WATCH | This Sudan sanctuary offers a haven for exotic birds

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Tucked away east of Sudan's capital Khartoum, a sanctuary of lush green vegetation has been a haven for dozens of exotic birds from far and wide.

"I have a passion for birds," said Akram Yehia, owner of the Marshall Nature Reserve which covers 400 square metres.

"I wanted to create an ideal environment that simulates their natural habitat."

Yehia, 45, set up the huge caged aviary in his house's front yard four years ago, and has handcrafted dozens of birdhouses.

He created a habitat of trees, adding a garden pond and mist nozzles for cooling off against Sudan's scorching heat.

Over 100 birds of 13 different species currently inhabit the reserve.

Ring-necked parakeet, rosella birds, as well as Meyers and red-rumped parrots flit across branches and compete over birdhouses in the reserve.

"I have trained and tamed them over the years so they won't attack each another," he said.

Yehia says his favourite is an African grey parrot who answers to the name "Kuku" and has a knack for mimicking human sounds and movements as well.

Sudanese and foreign visitors are allowed to drop in for two to three hours a day only.

"It's only limited time so we don't disturb their habitat," said Yehia.

An undated handout photo obtained on May 14, 2022,
An undated handout photo obtained on 14 May 2022, from Khartoum's Marshall Nature Reserve for exotic birds, shows the owner of the facility Akram Yehia with some of the protected birds in the capital Khartoum. (Photo: Khartoum Marshall Nature Reserve / AFP)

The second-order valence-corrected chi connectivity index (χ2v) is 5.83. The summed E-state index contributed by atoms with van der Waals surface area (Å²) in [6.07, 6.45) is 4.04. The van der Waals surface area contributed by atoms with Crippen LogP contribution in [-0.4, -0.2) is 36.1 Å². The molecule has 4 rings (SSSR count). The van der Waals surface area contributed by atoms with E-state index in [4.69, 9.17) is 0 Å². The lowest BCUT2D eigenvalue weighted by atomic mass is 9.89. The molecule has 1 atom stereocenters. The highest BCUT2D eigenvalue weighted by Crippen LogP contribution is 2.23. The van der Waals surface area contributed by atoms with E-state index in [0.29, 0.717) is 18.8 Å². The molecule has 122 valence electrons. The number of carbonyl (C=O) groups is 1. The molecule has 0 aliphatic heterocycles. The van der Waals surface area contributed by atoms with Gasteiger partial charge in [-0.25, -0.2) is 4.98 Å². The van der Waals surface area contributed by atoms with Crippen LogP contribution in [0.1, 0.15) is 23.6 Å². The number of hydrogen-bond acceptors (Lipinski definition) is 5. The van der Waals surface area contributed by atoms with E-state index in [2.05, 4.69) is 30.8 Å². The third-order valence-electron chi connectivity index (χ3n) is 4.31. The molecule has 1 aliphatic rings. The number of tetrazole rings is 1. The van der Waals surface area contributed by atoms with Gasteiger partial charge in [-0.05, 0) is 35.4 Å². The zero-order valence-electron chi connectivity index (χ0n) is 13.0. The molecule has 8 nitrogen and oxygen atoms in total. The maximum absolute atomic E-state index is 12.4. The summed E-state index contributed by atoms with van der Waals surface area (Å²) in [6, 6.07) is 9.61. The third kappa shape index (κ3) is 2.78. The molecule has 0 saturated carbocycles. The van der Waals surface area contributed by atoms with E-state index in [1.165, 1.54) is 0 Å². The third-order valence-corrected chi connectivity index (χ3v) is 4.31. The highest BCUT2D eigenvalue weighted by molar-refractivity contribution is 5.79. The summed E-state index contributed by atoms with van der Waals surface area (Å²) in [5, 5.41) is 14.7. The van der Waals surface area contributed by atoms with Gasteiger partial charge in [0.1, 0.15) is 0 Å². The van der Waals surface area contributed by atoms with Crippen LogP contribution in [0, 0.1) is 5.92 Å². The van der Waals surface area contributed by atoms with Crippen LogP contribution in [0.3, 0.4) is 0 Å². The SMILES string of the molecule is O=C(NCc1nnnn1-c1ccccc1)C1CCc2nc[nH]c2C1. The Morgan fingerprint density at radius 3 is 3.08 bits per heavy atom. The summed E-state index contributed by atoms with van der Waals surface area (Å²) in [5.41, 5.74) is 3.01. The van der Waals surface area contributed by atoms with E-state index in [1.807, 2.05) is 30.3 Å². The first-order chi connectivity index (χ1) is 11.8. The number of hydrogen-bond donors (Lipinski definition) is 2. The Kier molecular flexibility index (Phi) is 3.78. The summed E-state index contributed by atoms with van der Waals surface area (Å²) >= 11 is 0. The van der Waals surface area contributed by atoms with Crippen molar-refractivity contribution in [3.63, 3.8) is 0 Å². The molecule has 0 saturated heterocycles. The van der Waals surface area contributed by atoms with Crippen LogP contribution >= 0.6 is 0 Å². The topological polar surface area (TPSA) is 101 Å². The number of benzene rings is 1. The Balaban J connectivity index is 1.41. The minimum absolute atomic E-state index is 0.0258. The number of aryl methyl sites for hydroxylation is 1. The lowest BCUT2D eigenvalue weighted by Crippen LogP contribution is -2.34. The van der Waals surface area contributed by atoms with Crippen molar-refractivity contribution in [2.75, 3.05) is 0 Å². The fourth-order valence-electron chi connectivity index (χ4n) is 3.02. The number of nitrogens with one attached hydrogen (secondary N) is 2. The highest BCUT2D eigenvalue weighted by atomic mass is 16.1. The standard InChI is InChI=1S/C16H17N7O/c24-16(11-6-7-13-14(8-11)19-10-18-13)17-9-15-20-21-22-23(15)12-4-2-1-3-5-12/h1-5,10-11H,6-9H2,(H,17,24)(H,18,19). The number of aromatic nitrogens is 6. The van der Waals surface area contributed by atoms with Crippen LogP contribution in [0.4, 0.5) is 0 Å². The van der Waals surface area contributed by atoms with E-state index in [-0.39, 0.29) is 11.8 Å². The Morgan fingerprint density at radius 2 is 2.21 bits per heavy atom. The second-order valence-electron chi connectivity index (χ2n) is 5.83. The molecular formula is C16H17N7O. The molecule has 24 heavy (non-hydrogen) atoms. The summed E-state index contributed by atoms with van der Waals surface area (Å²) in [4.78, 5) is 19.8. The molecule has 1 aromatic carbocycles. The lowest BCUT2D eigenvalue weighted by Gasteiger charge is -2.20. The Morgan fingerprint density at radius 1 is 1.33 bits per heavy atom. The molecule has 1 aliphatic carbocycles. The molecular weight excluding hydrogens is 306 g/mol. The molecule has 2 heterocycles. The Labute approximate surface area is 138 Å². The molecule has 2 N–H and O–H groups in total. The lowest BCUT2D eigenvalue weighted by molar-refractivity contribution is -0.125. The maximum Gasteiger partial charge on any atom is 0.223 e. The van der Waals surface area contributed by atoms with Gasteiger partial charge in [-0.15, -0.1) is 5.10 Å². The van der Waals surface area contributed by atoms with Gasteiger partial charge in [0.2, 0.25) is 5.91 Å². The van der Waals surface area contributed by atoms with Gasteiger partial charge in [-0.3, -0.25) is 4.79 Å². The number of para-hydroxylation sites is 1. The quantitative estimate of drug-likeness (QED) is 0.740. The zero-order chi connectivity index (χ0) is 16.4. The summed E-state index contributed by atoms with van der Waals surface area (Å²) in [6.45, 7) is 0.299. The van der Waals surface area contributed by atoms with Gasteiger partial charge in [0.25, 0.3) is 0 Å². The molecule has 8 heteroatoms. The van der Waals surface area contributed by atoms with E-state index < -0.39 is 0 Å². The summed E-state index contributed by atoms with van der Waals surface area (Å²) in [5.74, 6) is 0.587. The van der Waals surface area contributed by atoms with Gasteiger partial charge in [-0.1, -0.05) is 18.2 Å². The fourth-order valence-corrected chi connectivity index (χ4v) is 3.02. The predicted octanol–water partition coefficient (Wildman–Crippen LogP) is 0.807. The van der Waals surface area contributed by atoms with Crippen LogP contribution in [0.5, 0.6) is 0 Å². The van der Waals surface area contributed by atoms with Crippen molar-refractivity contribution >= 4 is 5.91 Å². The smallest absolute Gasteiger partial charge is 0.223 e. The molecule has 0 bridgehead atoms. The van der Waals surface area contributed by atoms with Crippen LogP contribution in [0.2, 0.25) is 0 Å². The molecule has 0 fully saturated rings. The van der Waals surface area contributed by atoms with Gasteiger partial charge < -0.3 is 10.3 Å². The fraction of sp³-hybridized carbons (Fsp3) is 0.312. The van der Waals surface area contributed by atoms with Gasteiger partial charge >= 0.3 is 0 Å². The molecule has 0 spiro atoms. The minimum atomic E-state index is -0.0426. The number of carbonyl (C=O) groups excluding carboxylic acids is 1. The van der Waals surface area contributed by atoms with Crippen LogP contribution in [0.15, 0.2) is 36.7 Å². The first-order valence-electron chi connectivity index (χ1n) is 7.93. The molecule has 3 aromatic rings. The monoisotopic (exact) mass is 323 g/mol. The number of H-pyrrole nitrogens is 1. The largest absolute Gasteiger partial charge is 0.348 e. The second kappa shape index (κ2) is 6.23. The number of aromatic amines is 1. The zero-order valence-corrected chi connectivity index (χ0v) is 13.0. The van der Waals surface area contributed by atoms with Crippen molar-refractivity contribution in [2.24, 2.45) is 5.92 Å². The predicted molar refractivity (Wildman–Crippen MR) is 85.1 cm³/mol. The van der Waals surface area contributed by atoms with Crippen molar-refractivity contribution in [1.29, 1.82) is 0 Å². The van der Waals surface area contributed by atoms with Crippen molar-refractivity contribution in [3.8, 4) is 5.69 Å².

Business, however, has been impacted since an October military coup that has triggered regular mass protests met by a violent crackdown.

Visits often get called off on protest days as streets are blocked, making it hard to move around the capital.

"The tear gas fired during the protests is very dangerous for the birds," Yehia said.

"I know people living closer to large protest sites and who've lost all the birds they own."

Yehia has also been grappling with increasing expenses in Sudan, where the local currency has plummeted against the dollar, and food and fuel prices have soared.

"I want to expand the reserve but it's very expensive now," he said.

To visitors, the reserve is a welcome break from the hustle and bustle of Khartoum.

"I never knew that such a place exists in Khartoum," said Anna Shcherbakova, a visitor from Ukraine.

A local visitor, Hossameddine Sidahmed, said he hopes the reserve expands and grows "even more beautiful".

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